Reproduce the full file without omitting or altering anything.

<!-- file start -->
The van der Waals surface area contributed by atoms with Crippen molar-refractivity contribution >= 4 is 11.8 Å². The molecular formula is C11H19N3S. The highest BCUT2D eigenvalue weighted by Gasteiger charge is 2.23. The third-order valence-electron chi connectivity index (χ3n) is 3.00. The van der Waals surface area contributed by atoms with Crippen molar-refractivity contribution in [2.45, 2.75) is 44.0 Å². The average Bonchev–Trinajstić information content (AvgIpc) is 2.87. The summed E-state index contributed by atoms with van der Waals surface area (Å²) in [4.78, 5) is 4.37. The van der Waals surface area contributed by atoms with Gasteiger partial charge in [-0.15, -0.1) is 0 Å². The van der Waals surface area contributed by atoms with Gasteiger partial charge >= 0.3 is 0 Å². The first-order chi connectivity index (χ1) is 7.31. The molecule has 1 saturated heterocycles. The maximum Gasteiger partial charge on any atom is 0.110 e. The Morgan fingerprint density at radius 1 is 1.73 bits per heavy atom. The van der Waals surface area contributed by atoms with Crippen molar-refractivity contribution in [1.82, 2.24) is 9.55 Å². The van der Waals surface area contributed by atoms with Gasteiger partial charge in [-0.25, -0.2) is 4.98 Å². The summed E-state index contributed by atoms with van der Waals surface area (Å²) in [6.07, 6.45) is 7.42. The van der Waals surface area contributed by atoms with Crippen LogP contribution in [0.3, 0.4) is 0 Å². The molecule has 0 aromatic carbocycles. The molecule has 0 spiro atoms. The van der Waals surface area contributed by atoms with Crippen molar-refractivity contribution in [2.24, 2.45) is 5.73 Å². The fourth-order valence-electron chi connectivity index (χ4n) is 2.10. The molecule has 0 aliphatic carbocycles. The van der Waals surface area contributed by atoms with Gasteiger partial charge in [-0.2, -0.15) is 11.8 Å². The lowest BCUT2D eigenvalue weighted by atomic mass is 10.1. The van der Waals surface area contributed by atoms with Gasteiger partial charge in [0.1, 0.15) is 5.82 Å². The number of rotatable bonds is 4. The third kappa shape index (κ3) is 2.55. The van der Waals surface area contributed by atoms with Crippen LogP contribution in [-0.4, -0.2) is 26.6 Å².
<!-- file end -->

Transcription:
The van der Waals surface area contributed by atoms with Crippen molar-refractivity contribution >= 4 is 11.8 Å². The molecular formula is C11H19N3S. The highest BCUT2D eigenvalue weighted by Gasteiger charge is 2.23. The third-order valence-electron chi connectivity index (χ3n) is 3.00. The van der Waals surface area contributed by atoms with Crippen molar-refractivity contribution in [2.45, 2.75) is 44.0 Å². The average Bonchev–Trinajstić information content (AvgIpc) is 2.87. The summed E-state index contributed by atoms with van der Waals surface area (Å²) in [4.78, 5) is 4.37. The van der Waals surface area contributed by atoms with Gasteiger partial charge in [-0.15, -0.1) is 0 Å². The van der Waals surface area contributed by atoms with Gasteiger partial charge >= 0.3 is 0 Å². The first-order chi connectivity index (χ1) is 7.31. The molecule has 1 saturated heterocycles. The maximum Gasteiger partial charge on any atom is 0.110 e. The Morgan fingerprint density at radius 1 is 1.73 bits per heavy atom. The van der Waals surface area contributed by atoms with Crippen molar-refractivity contribution in [1.82, 2.24) is 9.55 Å². The van der Waals surface area contributed by atoms with Gasteiger partial charge in [-0.25, -0.2) is 4.98 Å². The summed E-state index contributed by atoms with van der Waals surface area (Å²) in [6.07, 6.45) is 7.42. The van der Waals surface area contributed by atoms with Crippen LogP contribution in [0.3, 0.4) is 0 Å². The molecule has 0 aromatic carbocycles. The molecule has 0 spiro atoms. The van der Waals surface area contributed by atoms with Crippen molar-refractivity contribution in [2.24, 2.45) is 5.73 Å². The fourth-order valence-electron chi connectivity index (χ4n) is 2.10. The molecule has 0 aliphatic carbocycles. The van der Waals surface area contributed by atoms with Gasteiger partial charge in [-0.2, -0.15) is 11.8 Å². The lowest BCUT2D eigenvalue weighted by atomic mass is 10.1. The van der Waals surface area contributed by atoms with Gasteiger partial charge in [0.1, 0.15) is 5.82 Å². The number of rotatable bonds is 4. The third kappa shape index (κ3) is 2.55. The van der Waals surface area contributed by atoms with Crippen LogP contribution in [-0.4, -0.2) is 26.6 Å².